This was another difficult prompt for me. Focus on what? What should be the focus of the piece? What’s your focus when you game — as a player, as a GM, as a game designer? Are they the same focus? Do they have to be?

I figure I’ll start with the GM approach, since its the role I normally find myself. When you pick a game to run, there are several things you need to consider: genre, overarching themes, plots — whether serial or episodic. What is the focus of a setting? For Star Trek, for instance, it’s usually about exploration and discovery. Does that discovery have to be things and places, or is it important to have self-discovery as part of the themes examined. For Battlestar Galactica, the themes were survival, and at what cost? What is it to be human? For Alien or Call of Chthulu, it’s about exploration of the unknown and finding out that leaving it unknown was probably a damned fine idea. Now die. Dungeons & Dragons‘ focus in high fantasy and wish fulfillment…but for me a game about people taking on monsters took on a different focus (ha! worked it in!): I looked at D&D when I decided to run it a few years ago and saw horror, instead of mythic heroism in the vein of Lord of the Rings or even Greek mythology. The characters were involved in tracking down things that were best left alone, and they should be scary.

What kinds of stories work best in the game setting you chose. Our Star Trek game has yet to hit the exploration theme. We’ve focused on the politics and social disruption that comes after a near-catastrophic war. How is the Federation recovering? How do the colonies feel about being the stomping grounds of the Klingons (we’re set just post season 1 Discovery.), and the perceived lack of help from the Federation? Why colonize — the Federation is supposedly a paradise? Well, some folks don’t want your Starbucked monoculutre, and now they really don’t want your interference in their lives. Which meshes with the attitudes of the colonists in the early episodes of the original show; no one was happy when Enterprise pulled into orbit to do a health & welfare check.

I was looking at the new Alien RPGs quickstart book and found myself less interested int he eponymous monster (or any others) and more interested (much like Ridley Scott, based off of Prometheus and Covenant) on how the corporations and synthetics are endangering people. Space itself is pretty deadly — the horror of the game could come in just the simple things like environmental issues associated with space travel.

For players, what to focus on? Are you interested in your character’s background and how they might interact with that? Do you prefer to leave all that and simply be a 3rd level elf ranger who wants to kick the crap out of some monsters, get their treasure, and level up? Nothing wrong with either option, but it does move your focus — the former might not care so much about their stats, while the latter is probably very focused on the specific mechanics of their character.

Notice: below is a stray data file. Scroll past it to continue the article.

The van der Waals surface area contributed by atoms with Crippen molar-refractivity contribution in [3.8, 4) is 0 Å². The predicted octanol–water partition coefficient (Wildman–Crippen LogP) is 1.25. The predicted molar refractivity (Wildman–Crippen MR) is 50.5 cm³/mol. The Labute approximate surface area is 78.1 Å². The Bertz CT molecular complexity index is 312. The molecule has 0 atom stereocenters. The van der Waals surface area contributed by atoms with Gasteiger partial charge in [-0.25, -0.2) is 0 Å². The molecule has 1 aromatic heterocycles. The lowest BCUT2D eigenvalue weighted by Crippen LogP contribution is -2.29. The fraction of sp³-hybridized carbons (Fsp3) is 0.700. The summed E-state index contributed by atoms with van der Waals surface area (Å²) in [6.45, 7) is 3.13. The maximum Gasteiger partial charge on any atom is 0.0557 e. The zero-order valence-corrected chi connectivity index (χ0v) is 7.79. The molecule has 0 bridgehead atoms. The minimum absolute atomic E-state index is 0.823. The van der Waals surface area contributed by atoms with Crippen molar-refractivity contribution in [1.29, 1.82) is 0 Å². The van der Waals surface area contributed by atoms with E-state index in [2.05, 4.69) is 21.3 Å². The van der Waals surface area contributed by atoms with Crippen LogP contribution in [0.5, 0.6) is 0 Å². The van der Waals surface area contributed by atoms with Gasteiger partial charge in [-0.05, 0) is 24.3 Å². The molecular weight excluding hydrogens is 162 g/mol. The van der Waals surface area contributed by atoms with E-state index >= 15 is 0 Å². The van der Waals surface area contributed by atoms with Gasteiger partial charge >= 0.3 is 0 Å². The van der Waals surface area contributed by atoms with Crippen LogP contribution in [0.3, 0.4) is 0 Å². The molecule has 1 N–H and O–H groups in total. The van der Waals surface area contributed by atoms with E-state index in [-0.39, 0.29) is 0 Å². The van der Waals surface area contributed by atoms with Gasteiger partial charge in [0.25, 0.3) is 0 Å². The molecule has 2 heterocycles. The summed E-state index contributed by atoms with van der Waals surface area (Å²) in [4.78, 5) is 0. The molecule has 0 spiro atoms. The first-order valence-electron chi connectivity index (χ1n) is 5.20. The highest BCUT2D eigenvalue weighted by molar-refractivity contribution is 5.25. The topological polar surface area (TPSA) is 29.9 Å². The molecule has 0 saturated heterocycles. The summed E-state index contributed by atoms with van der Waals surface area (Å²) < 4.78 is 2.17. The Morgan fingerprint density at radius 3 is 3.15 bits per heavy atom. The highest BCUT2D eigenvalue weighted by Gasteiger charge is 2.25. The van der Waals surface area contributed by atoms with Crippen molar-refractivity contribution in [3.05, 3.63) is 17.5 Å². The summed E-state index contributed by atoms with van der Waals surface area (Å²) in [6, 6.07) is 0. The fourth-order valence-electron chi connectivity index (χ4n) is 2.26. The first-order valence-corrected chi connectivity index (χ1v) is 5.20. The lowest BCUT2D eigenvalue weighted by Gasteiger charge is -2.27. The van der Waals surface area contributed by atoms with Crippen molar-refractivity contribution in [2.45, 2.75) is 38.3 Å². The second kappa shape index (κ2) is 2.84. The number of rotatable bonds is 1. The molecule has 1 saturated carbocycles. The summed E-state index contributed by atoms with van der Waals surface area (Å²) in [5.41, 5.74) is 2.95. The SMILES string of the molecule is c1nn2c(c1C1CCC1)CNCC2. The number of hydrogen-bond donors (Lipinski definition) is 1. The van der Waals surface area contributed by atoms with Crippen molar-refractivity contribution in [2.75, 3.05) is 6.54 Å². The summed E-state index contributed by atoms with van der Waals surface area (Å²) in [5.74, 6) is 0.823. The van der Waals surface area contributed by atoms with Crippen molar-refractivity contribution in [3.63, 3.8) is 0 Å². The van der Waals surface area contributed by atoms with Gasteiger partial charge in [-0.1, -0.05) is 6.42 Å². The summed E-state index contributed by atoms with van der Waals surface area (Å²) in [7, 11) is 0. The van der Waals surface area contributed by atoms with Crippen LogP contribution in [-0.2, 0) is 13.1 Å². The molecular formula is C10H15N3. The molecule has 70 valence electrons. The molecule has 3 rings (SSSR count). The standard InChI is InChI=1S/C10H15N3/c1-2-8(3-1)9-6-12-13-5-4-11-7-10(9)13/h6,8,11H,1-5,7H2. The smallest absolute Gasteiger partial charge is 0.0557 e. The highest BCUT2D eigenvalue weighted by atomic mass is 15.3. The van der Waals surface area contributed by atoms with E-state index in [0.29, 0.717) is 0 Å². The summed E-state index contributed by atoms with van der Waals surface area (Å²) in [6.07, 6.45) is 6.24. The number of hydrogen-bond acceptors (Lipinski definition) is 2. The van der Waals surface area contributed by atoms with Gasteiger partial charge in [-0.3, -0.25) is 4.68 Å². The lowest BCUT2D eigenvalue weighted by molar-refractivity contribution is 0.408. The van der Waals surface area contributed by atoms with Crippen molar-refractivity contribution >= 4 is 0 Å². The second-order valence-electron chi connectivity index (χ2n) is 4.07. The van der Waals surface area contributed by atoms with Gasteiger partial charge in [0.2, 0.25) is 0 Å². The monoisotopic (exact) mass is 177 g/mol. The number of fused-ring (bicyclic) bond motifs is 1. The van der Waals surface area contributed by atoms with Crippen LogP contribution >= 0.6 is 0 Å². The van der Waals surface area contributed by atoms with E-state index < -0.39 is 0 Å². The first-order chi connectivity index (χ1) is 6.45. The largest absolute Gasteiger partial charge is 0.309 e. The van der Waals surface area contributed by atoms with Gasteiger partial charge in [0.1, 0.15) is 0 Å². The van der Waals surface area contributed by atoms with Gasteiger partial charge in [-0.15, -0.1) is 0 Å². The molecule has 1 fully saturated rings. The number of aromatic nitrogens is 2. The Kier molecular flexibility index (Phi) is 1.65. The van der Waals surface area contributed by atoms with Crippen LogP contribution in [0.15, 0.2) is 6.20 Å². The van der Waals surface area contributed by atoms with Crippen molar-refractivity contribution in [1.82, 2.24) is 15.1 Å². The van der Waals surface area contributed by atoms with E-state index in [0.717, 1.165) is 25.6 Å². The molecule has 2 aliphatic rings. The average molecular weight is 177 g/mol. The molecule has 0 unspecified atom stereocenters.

Then there’s the interaction of character and story: Does a session of the game focus on the development of one of the characters in particular, with the others playing the supporting cast? Does everyone get a moment in the spotlight? It’s not uncommon, when I’m running a game to have a particular episode focus on one character’s development, with the others getting a chance to do their schtick, but the focus is on the “lead” for the session or two. For an example let’s use Captain America: Winter Soldier — it’s without a doubt, Steve Rogers’ story, but it’s also Bucky’s, and it introduces Falcon and fleshes him out with some important beats, as it does develop Black Widow. They all get time in the spotlight, they all get to participate, but this is really Cap’s emotional journey. Contrast that with Avengers: Infinity War/Endgame, in which everyone gets to do their thing, but the spotlight is shared around between the characters — everyone gets their beat. Another example might be Captain America: Civil War — which really should have been a “Avengers” movie — it’s about Iron Man and Cap’s respective journeys, with the other characters getting their beats, but the emotional development is really between Steve and Tony over Bucky and how he’s affected them. Bucky isn’t the focus, but he is the plot device to make the story move. Giving one character that position of plot device to help define the other characters is a fun and tricky way to play with focus, as a GM, on the players’ characters.

Flipping between all of these approaches makes for vibrant and interesting games where everyone eventually gets to be the lead, and everyone still gets to do their thing.

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